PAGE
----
Many young people are solely using Google and other brand-name search engines to conduct research, regardless of the credibility of the sites these engines list, a recently published study suggests.
"Search engine rankings seem extremely important," said Eszter Hargittai, associate professor of communication studies at Chicago's Northwestern University and one of the study's authors. "We found that a website's layout or content almost didn't even matter to the students. What mattered is that it was the number one result on Google."
Researchers at Northwestern conducted the study among 1,060 first-year students in the spring and winter of 2007 in the United States. They then used a random sample of 102 first-year students to carry out followup observational sessions, where students were asked to perform certain online tasks as researchers watched.
The students in the followup group had an average of 6.3 years of experience using the internet, and spent about 17 hours a week on the web.
The students used a five-point scale, with one being "never" and five being "very often" on their reasons for visiting a given website.
The study findings show that checking to see who the author is was ranked 3.3 overall by the students, while checking the qualifications or credentials of the author scored 2.8. A preference for brand-name search engines emerged, researchers said.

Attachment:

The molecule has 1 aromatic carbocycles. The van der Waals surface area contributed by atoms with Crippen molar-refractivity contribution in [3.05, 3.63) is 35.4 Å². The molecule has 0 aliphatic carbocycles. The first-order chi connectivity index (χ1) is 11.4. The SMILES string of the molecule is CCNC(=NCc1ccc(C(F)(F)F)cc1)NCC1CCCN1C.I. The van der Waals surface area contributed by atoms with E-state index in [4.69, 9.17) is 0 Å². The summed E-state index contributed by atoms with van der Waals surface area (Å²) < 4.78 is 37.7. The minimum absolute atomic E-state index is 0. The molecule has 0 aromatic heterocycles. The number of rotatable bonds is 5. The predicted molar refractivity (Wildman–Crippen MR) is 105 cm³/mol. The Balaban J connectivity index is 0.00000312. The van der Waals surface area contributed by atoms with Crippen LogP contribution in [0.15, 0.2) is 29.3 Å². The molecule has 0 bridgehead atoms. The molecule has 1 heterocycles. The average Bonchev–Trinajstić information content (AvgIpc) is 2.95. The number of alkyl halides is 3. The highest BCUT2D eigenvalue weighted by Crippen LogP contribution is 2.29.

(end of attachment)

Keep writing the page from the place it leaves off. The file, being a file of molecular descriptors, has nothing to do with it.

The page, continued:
"We find evidence of users' trust in search engines with respect to the credibility of information they find when using these services," wrote the researchers. "To complete many of the assigned tasks, students often turned to a particular search engine as their first step."
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The researchers found that often students would click on the first site listed in a search engine. They also found many professed a fondness for Google.
"Our findings suggest that students rely greatly on search engine brands to guide them to what they then perceive as credible material simply due to the fact that the destination page rose to the top of the results listings of their preferred search engine."
They believe young people should be educated about properly assessing online content credibility, something that's not commonplace in schools.
The study is published in the International Journal of Communication's fourth issue of 2010.